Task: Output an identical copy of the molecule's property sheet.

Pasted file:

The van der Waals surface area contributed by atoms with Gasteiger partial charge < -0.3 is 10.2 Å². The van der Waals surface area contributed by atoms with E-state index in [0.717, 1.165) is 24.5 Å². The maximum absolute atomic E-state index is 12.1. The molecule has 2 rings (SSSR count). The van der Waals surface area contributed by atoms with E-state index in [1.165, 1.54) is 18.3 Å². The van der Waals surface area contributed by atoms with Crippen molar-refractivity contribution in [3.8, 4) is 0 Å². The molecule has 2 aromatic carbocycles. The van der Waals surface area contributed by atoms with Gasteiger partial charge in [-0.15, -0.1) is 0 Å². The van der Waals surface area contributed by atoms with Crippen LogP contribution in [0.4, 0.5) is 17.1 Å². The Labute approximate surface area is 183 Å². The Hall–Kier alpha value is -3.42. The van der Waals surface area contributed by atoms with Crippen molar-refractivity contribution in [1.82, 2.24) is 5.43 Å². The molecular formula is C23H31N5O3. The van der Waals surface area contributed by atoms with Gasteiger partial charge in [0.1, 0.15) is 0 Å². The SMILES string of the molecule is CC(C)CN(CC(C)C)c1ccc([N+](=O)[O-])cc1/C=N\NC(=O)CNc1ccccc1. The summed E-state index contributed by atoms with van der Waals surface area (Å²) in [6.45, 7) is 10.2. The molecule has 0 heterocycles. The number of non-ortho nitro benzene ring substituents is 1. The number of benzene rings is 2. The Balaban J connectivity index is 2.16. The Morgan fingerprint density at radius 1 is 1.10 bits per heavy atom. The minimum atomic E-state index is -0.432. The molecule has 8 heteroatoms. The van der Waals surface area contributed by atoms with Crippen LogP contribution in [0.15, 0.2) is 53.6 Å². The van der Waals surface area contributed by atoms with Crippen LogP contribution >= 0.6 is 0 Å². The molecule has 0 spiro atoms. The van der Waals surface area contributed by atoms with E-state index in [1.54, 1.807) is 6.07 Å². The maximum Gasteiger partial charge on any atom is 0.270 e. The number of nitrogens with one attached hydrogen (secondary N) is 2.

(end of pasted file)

The van der Waals surface area contributed by atoms with Gasteiger partial charge < -0.3 is 10.2 Å². The van der Waals surface area contributed by atoms with E-state index in [0.717, 1.165) is 24.5 Å². The maximum absolute atomic E-state index is 12.1. The molecule has 2 rings (SSSR count). The van der Waals surface area contributed by atoms with E-state index in [1.165, 1.54) is 18.3 Å². The van der Waals surface area contributed by atoms with Crippen molar-refractivity contribution in [3.8, 4) is 0 Å². The molecule has 2 aromatic carbocycles. The van der Waals surface area contributed by atoms with Gasteiger partial charge in [-0.15, -0.1) is 0 Å². The van der Waals surface area contributed by atoms with Crippen LogP contribution in [0.4, 0.5) is 17.1 Å². The Labute approximate surface area is 183 Å². The Hall–Kier alpha value is -3.42. The van der Waals surface area contributed by atoms with Crippen molar-refractivity contribution in [1.82, 2.24) is 5.43 Å². The molecular formula is C23H31N5O3. The van der Waals surface area contributed by atoms with Gasteiger partial charge in [0.1, 0.15) is 0 Å². The SMILES string of the molecule is CC(C)CN(CC(C)C)c1ccc([N+](=O)[O-])cc1/C=N\NC(=O)CNc1ccccc1. The summed E-state index contributed by atoms with van der Waals surface area (Å²) in [6.45, 7) is 10.2. The molecule has 0 heterocycles. The number of non-ortho nitro benzene ring substituents is 1. The number of benzene rings is 2. The Balaban J connectivity index is 2.16. The Morgan fingerprint density at radius 1 is 1.10 bits per heavy atom. The minimum atomic E-state index is -0.432. The molecule has 8 heteroatoms. The van der Waals surface area contributed by atoms with Crippen LogP contribution in [0.15, 0.2) is 53.6 Å². The van der Waals surface area contributed by atoms with Crippen LogP contribution >= 0.6 is 0 Å². The molecule has 0 spiro atoms. The van der Waals surface area contributed by atoms with E-state index in [1.54, 1.807) is 6.07 Å². The maximum Gasteiger partial charge on any atom is 0.270 e. The number of nitrogens with one attached hydrogen (secondary N) is 2.